Heike-Karin Föll's work recalibrates the artistic endeavours of painting, drawing, and writing, and her show blushing locates this rebalancing act in our very present: the year 2020, as digital technology makes itself felt in our lifeworld ever more strongly, and as a pandemic is reshaping our realities. Think of this artistic re-calibrating activity – by way of the show's title blushing – as a reaction, a change in hue, the becoming more intense of a shade in certain spots, at the expense of other parts of the body. The consistency and application of the perennial make-up that is la peinture (as Morisot, Manet, and Baudelaire knew) must change.
One central question of blushing is what, under today's circumstances, the small format on the wall can become? – There is, presented in the gallery's library, a plan in images and writing for the show, a form reminiscent of cinematic practice – a storyboard. These works on paper also echo the experimental rearrangement of letters and pictures on the pages of historical avant-garde journals. And there is the installation my brain, in which standardized A4 paper forms the basis of artistic operations of drawing, applying colour, xeroxing, printing, sketching, and taking notes. These individual pages are displayed on the wall where they evoke both: the medium on which the artist thinks, practices, and has put herself to work – the leaf; while also giving us the impression of a set of digital folders arranged on a computer's desktop. Both conjoined forming an image of artistic work in our present: production on paper and on the screen.
It has been observed by critics and historians of art, literature and media that small forms hold up particularly well to mounting pressures: under duress, in times of crises and upheavals, the small form – the short story, the clip, the drawing, or the anecdote – offer a compactness and an economy of means that allows for smooth transmission, quoting, sharing, etc. When the pandemic engulfed our world, some were reminded of one of the primary scenes of cultural production in the West: The story goes that the novella was invented by a group of friends withdrawing to a secluded estate to escape from plague-ridden Florence. There, they told each other short stories in the evenings. Thus was born the novella: a small format robust enough to withstand and thrive in pandemic times.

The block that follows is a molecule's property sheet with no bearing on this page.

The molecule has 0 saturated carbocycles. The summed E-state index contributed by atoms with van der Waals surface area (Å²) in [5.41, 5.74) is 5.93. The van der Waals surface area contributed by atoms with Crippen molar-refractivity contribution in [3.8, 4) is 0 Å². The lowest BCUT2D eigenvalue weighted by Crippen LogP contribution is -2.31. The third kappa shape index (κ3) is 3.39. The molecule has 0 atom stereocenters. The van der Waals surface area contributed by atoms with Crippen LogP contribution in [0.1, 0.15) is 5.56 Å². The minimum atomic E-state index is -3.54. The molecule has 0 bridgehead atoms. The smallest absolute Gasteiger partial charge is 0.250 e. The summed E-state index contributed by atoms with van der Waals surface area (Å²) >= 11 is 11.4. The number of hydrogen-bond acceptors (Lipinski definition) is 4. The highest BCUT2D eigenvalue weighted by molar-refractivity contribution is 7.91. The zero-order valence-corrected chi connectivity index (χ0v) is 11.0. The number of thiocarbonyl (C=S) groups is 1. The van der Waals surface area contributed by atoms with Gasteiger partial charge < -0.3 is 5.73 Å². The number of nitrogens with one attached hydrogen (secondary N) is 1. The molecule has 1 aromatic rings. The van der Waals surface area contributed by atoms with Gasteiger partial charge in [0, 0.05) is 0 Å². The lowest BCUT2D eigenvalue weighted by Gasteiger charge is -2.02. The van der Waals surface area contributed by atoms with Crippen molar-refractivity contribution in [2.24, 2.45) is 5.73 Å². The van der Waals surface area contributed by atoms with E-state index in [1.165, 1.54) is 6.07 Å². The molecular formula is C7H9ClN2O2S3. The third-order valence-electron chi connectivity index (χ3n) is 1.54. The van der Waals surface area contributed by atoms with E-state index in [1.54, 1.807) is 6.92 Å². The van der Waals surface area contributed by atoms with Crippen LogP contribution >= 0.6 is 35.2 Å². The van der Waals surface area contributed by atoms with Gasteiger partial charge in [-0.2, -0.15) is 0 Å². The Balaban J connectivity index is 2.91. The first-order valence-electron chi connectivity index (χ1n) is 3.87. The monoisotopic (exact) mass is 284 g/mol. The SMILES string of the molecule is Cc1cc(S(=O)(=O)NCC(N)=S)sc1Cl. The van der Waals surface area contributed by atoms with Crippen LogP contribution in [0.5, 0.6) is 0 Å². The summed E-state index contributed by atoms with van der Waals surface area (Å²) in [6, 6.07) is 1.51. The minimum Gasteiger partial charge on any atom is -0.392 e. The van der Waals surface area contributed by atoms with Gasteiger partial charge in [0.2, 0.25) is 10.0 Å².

In blushing, Föll expands her work with small formats to encompass both canvas and painter's cardboard. While retaining the small dimension, these have acquired a new solidity: thicker than paper, when placed on the walls they can seem like tiles: elements of quasi-architectural cladding; but also those 'tiles' that we have become accustomed to seeing on our screens, holding meetings, seminars, and all sorts of digital gatherings through software such as zoom. Reconsidered from our recently increasingly digitised lifeworld-interfaces, the media-historical trajectory once plausibly suggested by art historian Anne Friedberg – the 'Window – From Alberti to Microsoft' – seems to have both shattered and solidified. Rather than 'a window' the screen, to which Föll's work return, is a desktop of folders, a mosaic of tiles. We have reached another moment in which the picture-surface ceases to be conceived as a transparent zone, offering a view into an imaginary 'beyond'; rather it presents itself as a concrete, now hyper-flat arena on which folders are stacked, images appear, data is stored. A new recourse to that moment in the history of painting, once described by Leo Steinberg apropos American mid 20th century painting, in which what seemed transparent became the 'flatbed picture plane': now an informational desktop.
The show also encompasses a number of large formats: there is the array of movements of the brush that traverses and punctuates those canvases, swishing, as it were, across, as seen in the 'scratch series': modifications of that basic gesture of painting – the brush stroke – as per our movements on the smartphone's display – swiping left, or swiping right, tapping a finger on the screen. Against the compactness and conciseness of the small format the artist's larger canvases now even more clearly than before articulate a less dominant, even light, loose and at times fragile mode of organisation. Colours are powdery: the shades and forms on Constructivist Bow, perhaps, at one point, might have been rich, but now pale. Untitled (fashion) has a pastel quality, magnetic takes on the air of a watercolour. Large scale no longer automatically equals authority and needs to be rethought. - A face blushes, a shade of rose intensifies, calling for some additional powder here and there, doing its unmitigated work elsewhere.
Text by Philipp Ekardt. Press release courtesy Campoli Presti.